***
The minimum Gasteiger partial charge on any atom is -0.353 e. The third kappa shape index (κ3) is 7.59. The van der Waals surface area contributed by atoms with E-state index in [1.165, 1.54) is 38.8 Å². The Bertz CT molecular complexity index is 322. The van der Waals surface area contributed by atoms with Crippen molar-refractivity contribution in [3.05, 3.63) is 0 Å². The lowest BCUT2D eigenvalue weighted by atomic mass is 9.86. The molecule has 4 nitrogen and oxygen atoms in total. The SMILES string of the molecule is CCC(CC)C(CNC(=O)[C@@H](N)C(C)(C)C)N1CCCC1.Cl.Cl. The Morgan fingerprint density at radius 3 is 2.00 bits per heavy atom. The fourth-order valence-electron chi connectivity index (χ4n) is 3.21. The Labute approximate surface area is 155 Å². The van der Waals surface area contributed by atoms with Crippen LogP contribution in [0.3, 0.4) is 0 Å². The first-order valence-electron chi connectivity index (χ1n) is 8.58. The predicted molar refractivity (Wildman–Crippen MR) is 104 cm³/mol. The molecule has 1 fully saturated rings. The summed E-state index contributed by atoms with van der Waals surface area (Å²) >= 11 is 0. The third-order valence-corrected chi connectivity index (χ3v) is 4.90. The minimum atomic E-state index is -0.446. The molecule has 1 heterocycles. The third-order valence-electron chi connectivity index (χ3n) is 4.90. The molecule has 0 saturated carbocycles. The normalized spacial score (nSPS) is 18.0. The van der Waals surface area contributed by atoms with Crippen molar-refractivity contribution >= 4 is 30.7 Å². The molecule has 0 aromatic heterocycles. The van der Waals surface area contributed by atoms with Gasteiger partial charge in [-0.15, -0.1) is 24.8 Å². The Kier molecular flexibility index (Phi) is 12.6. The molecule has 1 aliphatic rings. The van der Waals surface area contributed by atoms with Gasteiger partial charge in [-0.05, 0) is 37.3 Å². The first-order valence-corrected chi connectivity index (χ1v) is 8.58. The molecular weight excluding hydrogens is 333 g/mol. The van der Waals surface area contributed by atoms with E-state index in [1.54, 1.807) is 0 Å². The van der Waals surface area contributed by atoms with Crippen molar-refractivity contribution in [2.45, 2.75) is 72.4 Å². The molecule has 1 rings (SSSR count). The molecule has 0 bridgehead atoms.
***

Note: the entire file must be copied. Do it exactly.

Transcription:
The minimum Gasteiger partial charge on any atom is -0.353 e. The third kappa shape index (κ3) is 7.59. The van der Waals surface area contributed by atoms with E-state index in [1.165, 1.54) is 38.8 Å². The Bertz CT molecular complexity index is 322. The van der Waals surface area contributed by atoms with Crippen molar-refractivity contribution in [3.05, 3.63) is 0 Å². The lowest BCUT2D eigenvalue weighted by atomic mass is 9.86. The molecule has 4 nitrogen and oxygen atoms in total. The SMILES string of the molecule is CCC(CC)C(CNC(=O)[C@@H](N)C(C)(C)C)N1CCCC1.Cl.Cl. The Morgan fingerprint density at radius 3 is 2.00 bits per heavy atom. The fourth-order valence-electron chi connectivity index (χ4n) is 3.21. The Labute approximate surface area is 155 Å². The van der Waals surface area contributed by atoms with Crippen LogP contribution in [0.3, 0.4) is 0 Å². The first-order valence-electron chi connectivity index (χ1n) is 8.58. The predicted molar refractivity (Wildman–Crippen MR) is 104 cm³/mol. The molecule has 1 fully saturated rings. The summed E-state index contributed by atoms with van der Waals surface area (Å²) >= 11 is 0. The third-order valence-corrected chi connectivity index (χ3v) is 4.90. The minimum atomic E-state index is -0.446. The molecule has 1 heterocycles. The third-order valence-electron chi connectivity index (χ3n) is 4.90. The molecule has 0 saturated carbocycles. The normalized spacial score (nSPS) is 18.0. The van der Waals surface area contributed by atoms with Crippen molar-refractivity contribution >= 4 is 30.7 Å². The molecule has 0 aromatic heterocycles. The van der Waals surface area contributed by atoms with Gasteiger partial charge in [-0.15, -0.1) is 24.8 Å². The Kier molecular flexibility index (Phi) is 12.6. The molecule has 1 aliphatic rings. The van der Waals surface area contributed by atoms with Gasteiger partial charge in [-0.05, 0) is 37.3 Å². The first-order valence-corrected chi connectivity index (χ1v) is 8.58. The molecular weight excluding hydrogens is 333 g/mol. The van der Waals surface area contributed by atoms with E-state index in [1.54, 1.807) is 0 Å². The van der Waals surface area contributed by atoms with Crippen molar-refractivity contribution in [2.45, 2.75) is 72.4 Å². The molecule has 1 rings (SSSR count). The molecule has 0 bridgehead atoms.